The EPA has determined that methylmercury is known to have neurotoxic and developmental effects in people. In extreme cases, as seen with people prenatally exposed during two high-dose mercury poisoning events in Japan and Iraq, mercury can cause severe adverse health effects including cerebral palsy, mental retardation, deafness, and blindness.

Prenatal exposure to elevated levels of PCBs has been linked to neurodevelopmental conditions including lowered intelligence, behavioral deficits such as inattention and impulsive behavior, and deficits in learning and memory. While most of the studies found that the effects were associated with exposure in the womb, other studies have reported a link between adverse effects and PCB exposure during infancy and childhood.

So, when will the EPA recognize fluoride as a dangerous neurotoxin?

The EPA already recognizes fluoride as a dangerous toxin, but only in higher doses. Low doses, up to 20 mg per day of elemental fluoride, appear to be safe for most people, according to the EPA. Higher doses, however, are unsafe and can weaken bones and ligaments, cause muscle weakness and nervous system problems, and can cause tooth discoloration in children before their permanent teeth have erupted.

Attention-deficit/hyperactivity disorder (ADHD), a disruptive behavior disorder, affects 11% of American children ages 4 to 17, according to the Centers for Disease Control and Prevention (CDC). That equates to approximately 6.4 million children in the United States. The diagnosis rate has increased over the years. It has gone from 7.8% in 2003 to 11% in 2011.

ADHD can occur in several settings and more frequently and severely than is typical for other individuals. It can make family and peer relationships difficult, diminish academic performance, and reduce vocational achievement. Signs and symptoms of ADHD can be similar to those of anxiety disorders, depression, and learning disabilities.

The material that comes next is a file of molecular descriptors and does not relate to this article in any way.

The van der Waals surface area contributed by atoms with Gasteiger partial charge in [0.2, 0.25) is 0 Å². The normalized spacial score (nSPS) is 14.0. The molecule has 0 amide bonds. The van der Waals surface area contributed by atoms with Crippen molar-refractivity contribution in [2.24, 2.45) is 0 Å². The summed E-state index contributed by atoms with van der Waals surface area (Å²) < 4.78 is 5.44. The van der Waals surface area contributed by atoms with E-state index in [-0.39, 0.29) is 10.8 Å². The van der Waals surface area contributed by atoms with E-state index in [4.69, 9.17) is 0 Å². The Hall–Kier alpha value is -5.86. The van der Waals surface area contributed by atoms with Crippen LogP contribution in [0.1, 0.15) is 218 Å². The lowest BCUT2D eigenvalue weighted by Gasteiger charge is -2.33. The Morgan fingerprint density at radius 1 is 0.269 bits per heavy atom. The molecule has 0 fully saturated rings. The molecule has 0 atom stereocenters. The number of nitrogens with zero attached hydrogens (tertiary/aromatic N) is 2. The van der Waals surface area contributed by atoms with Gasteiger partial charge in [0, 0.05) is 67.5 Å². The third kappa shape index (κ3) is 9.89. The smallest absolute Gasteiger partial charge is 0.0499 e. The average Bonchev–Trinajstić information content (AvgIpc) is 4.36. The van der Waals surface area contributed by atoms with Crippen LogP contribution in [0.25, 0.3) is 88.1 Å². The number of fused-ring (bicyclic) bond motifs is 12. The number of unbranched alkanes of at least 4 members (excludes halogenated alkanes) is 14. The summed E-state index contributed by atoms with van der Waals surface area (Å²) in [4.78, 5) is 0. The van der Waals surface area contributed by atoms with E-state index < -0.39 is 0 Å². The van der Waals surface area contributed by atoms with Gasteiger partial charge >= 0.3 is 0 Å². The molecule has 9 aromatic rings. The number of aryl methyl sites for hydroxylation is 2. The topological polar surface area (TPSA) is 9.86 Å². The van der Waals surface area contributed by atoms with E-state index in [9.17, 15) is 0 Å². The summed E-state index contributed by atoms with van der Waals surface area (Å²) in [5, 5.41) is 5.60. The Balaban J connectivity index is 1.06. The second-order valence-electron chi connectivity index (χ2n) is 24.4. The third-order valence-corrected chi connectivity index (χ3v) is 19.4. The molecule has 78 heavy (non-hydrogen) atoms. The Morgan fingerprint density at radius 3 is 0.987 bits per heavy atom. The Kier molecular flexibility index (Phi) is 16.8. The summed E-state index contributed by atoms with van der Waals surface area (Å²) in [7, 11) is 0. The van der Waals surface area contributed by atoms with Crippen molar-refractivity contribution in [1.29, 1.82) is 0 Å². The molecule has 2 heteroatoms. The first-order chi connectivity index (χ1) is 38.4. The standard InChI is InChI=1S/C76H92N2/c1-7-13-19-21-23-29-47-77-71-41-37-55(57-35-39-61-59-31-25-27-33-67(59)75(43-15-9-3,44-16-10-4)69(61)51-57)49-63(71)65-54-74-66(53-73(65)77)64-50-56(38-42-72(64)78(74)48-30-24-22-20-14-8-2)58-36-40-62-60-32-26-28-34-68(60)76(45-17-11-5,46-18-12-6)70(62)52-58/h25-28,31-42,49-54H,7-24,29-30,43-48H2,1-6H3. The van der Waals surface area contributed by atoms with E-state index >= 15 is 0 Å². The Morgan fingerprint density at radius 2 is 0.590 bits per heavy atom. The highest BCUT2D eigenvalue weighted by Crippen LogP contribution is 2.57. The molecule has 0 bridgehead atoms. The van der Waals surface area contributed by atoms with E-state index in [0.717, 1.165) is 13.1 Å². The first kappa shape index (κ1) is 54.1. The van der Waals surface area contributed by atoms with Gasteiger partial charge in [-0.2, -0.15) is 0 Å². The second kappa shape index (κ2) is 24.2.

Neurodevelopment in Children

Children are more susceptible to neurological disorders because their brain and nervous system go through a long developmental process that starts shortly after conception and continues through adolescence.

This complex developmental process requires the precise coordination of cell growth and movement. If exposed to pollutants and environmental contaminants, even with short-term exposure, this developmental process may be disrupted, potentially leading to neurodevelopmental disorders. While it may not result in a diagnosable disorder, neurodevelopmental deficits can still affect a child's achievements and behavior.

It seems that an unborn child may experience the effects of fluoride that its mother consumes or allows into her bloodstream during regular teeth brushings with a fluoride toothpaste or through consumption of fluoridated drinking water. Unfortunately, however, it is unknown just how much fluoride affects an unborn child. Many sources claim that fluoride causes miscarriages, low birth weights, and other neurodevelopmental conditions.

The Pathway to Good Dental Health

Maintaining a healthy, balanced diet that avoids sugar and processed foods while getting regular dental cleanings can do wonders for your dental health. You owe it to yourself to set yourself up for success. If you are ready for a dental visit, be sure to check out Carefree Dental's dental discount plan.